Astronomers have announced that an Earth-like planet could exist as close as 13 light years to Earth.
Yes, that's still about 76 million million miles - or the length of 11,000 million million London buses.
But astronomically speaking? It's not too far.
An Earth-like planet is defined roughly as a rocky world about the size of our planet, orbiting a star within the 'goldilocks zone' where liquid water - and life - is thought to be possible.
The projection is based not on a direct discovery of a new planet, but an analysis of where the planets we've discovered so far are located and how they are spread through the galaxy.
The team at the Harvard-Smithsonian Center for Astrophysics used data from Nasa's planet-hunting Kepler telescope for their study.
Kepler is currently watching about 150,000 stars, and measures planets orbiting those stars by looking for dips in brightness caused when planets pass in front of them.
But Kepler is unable to discover every planet around those stars, because many either don't orbit in the right place, and may be masked by other fluctuations in brightness.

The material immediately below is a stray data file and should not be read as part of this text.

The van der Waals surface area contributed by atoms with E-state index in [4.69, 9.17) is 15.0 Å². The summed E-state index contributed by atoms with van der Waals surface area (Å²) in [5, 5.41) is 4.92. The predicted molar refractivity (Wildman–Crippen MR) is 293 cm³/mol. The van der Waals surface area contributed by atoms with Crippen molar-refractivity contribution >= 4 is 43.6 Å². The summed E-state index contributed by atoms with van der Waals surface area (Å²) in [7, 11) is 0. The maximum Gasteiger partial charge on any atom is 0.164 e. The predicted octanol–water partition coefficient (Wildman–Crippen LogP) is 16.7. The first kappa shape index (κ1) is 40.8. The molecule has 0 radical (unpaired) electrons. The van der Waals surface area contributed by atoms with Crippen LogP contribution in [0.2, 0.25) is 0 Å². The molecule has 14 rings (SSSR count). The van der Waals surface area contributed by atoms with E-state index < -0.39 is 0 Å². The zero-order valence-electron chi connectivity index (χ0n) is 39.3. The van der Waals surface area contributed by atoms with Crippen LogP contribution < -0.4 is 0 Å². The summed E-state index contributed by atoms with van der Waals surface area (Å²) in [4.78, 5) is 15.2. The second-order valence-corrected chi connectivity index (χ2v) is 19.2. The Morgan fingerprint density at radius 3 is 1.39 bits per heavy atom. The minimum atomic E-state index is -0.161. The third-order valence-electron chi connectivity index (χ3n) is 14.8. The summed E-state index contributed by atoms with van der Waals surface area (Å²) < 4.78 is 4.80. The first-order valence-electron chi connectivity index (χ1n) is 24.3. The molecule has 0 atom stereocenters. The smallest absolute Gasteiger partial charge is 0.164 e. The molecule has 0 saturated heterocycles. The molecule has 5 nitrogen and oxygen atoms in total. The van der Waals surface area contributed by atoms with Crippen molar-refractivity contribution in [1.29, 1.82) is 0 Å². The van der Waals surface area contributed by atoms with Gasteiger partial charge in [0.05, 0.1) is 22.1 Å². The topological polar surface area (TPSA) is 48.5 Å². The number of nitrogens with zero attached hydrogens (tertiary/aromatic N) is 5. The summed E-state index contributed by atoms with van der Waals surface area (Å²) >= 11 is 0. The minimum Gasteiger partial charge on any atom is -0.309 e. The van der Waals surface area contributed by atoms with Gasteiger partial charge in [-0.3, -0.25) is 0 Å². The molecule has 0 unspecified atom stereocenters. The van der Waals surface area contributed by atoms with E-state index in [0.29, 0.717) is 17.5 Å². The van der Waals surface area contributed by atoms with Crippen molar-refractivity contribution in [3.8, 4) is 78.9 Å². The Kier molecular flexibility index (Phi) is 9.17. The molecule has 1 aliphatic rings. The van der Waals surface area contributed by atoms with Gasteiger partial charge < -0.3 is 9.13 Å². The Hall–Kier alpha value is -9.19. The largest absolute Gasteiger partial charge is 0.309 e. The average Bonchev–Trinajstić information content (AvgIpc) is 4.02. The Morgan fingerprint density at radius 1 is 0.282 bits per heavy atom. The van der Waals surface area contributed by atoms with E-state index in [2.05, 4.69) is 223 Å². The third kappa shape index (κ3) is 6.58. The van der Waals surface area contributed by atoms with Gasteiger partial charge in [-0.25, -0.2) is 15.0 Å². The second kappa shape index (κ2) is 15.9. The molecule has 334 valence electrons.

Knowing this, the team used a sample of just under 4,000 red dwarf stars being watched by Kepler and found that about 95 exoplanets are thought to be in orbit around them - three of which are Earth like.
This means about 6% of stars in our galaxy could have Earth-like planets, which is 4.5 billion Earths - and a lot of chances for life to emerge.
It also means that since there are 248 red dwarfs within 30 light years of our sun, it is likely that within 13light years there is a planet resembling our own.
The study's author, Courtney Dressing, said if the galaxy was the size of the United States, this distance was the equivalent of strolling over New York's Central Park.
So far the nearest Earth-size planet has been found orbiting Alpha Centauri Bb, though it is far too hot to host life.